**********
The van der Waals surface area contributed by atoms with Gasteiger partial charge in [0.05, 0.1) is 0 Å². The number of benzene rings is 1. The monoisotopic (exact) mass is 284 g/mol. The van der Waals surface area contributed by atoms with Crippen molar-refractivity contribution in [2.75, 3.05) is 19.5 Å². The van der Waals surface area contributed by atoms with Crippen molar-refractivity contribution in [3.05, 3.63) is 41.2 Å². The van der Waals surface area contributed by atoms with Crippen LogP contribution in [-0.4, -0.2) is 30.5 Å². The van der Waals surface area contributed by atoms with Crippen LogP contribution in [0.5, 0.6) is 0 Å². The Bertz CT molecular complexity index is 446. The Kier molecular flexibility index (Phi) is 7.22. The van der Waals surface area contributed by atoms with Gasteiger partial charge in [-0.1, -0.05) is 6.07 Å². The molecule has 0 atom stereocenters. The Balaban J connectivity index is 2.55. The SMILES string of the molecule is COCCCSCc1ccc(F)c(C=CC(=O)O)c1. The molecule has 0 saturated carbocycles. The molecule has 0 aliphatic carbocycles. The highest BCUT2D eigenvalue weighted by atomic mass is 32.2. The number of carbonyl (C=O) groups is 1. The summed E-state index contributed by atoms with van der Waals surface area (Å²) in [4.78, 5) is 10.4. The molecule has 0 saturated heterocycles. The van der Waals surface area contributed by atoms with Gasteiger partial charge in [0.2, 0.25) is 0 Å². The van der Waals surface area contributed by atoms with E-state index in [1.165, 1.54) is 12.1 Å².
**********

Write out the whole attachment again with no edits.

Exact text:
The van der Waals surface area contributed by atoms with Gasteiger partial charge in [0.05, 0.1) is 0 Å². The number of benzene rings is 1. The monoisotopic (exact) mass is 284 g/mol. The van der Waals surface area contributed by atoms with Crippen molar-refractivity contribution in [2.75, 3.05) is 19.5 Å². The van der Waals surface area contributed by atoms with Crippen molar-refractivity contribution in [3.05, 3.63) is 41.2 Å². The van der Waals surface area contributed by atoms with Crippen LogP contribution in [-0.4, -0.2) is 30.5 Å². The van der Waals surface area contributed by atoms with Crippen LogP contribution in [0.5, 0.6) is 0 Å². The Bertz CT molecular complexity index is 446. The Kier molecular flexibility index (Phi) is 7.22. The van der Waals surface area contributed by atoms with Gasteiger partial charge in [-0.1, -0.05) is 6.07 Å². The molecule has 0 atom stereocenters. The Balaban J connectivity index is 2.55. The SMILES string of the molecule is COCCCSCc1ccc(F)c(C=CC(=O)O)c1. The molecule has 0 saturated carbocycles. The molecule has 0 aliphatic carbocycles. The highest BCUT2D eigenvalue weighted by atomic mass is 32.2. The number of carbonyl (C=O) groups is 1. The summed E-state index contributed by atoms with van der Waals surface area (Å²) in [4.78, 5) is 10.4. The molecule has 0 saturated heterocycles. The van der Waals surface area contributed by atoms with Gasteiger partial charge in [0.2, 0.25) is 0 Å². The van der Waals surface area contributed by atoms with E-state index in [1.165, 1.54) is 12.1 Å².